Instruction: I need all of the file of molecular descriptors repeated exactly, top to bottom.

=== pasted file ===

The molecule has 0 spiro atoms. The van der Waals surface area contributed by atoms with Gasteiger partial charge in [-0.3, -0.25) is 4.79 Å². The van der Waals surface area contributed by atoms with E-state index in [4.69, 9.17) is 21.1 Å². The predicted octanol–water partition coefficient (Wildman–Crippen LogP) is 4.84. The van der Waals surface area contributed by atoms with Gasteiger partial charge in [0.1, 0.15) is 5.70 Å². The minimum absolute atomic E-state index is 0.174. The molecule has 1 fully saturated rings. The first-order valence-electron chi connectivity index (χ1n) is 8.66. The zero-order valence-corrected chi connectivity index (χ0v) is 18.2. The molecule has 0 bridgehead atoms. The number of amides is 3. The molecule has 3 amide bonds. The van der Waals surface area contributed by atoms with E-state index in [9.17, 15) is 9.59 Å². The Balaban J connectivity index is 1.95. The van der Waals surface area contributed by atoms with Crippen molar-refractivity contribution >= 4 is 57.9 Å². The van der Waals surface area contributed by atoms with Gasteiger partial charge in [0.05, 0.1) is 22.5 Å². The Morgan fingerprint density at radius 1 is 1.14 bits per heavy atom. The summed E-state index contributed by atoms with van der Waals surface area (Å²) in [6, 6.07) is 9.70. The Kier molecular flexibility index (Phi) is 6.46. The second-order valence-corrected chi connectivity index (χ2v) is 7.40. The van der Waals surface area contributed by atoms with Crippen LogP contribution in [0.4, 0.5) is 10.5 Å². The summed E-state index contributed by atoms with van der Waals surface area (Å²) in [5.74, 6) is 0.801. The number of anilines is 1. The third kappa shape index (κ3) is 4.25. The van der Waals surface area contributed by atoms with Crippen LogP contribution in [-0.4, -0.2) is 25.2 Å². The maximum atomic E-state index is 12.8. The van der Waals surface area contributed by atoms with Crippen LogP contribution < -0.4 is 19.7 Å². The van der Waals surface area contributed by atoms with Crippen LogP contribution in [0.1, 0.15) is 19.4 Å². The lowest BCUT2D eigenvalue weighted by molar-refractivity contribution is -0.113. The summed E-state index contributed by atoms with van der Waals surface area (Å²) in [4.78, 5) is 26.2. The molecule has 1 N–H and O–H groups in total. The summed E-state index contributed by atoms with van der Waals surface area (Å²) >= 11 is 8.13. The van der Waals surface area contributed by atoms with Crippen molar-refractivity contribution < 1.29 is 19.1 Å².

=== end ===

The molecule has 0 spiro atoms. The van der Waals surface area contributed by atoms with Gasteiger partial charge in [-0.3, -0.25) is 4.79 Å². The van der Waals surface area contributed by atoms with E-state index in [4.69, 9.17) is 21.1 Å². The predicted octanol–water partition coefficient (Wildman–Crippen LogP) is 4.84. The van der Waals surface area contributed by atoms with Gasteiger partial charge in [0.1, 0.15) is 5.70 Å². The minimum absolute atomic E-state index is 0.174. The molecule has 1 fully saturated rings. The first-order valence-electron chi connectivity index (χ1n) is 8.66. The zero-order valence-corrected chi connectivity index (χ0v) is 18.2. The molecule has 0 bridgehead atoms. The number of amides is 3. The molecule has 3 amide bonds. The van der Waals surface area contributed by atoms with E-state index in [9.17, 15) is 9.59 Å². The Balaban J connectivity index is 1.95. The van der Waals surface area contributed by atoms with Crippen molar-refractivity contribution >= 4 is 57.9 Å². The van der Waals surface area contributed by atoms with Gasteiger partial charge in [0.05, 0.1) is 22.5 Å². The Morgan fingerprint density at radius 1 is 1.14 bits per heavy atom. The summed E-state index contributed by atoms with van der Waals surface area (Å²) in [6, 6.07) is 9.70. The Kier molecular flexibility index (Phi) is 6.46. The second-order valence-corrected chi connectivity index (χ2v) is 7.40. The van der Waals surface area contributed by atoms with Crippen LogP contribution in [0.4, 0.5) is 10.5 Å². The summed E-state index contributed by atoms with van der Waals surface area (Å²) in [5.74, 6) is 0.801. The number of anilines is 1. The third kappa shape index (κ3) is 4.25. The van der Waals surface area contributed by atoms with Crippen LogP contribution in [-0.4, -0.2) is 25.2 Å². The maximum atomic E-state index is 12.8. The van der Waals surface area contributed by atoms with Crippen LogP contribution < -0.4 is 19.7 Å². The van der Waals surface area contributed by atoms with Crippen LogP contribution in [0.1, 0.15) is 19.4 Å². The lowest BCUT2D eigenvalue weighted by molar-refractivity contribution is -0.113. The summed E-state index contributed by atoms with van der Waals surface area (Å²) in [4.78, 5) is 26.2. The molecule has 1 N–H and O–H groups in total. The summed E-state index contributed by atoms with van der Waals surface area (Å²) >= 11 is 8.13. The van der Waals surface area contributed by atoms with Crippen molar-refractivity contribution < 1.29 is 19.1 Å².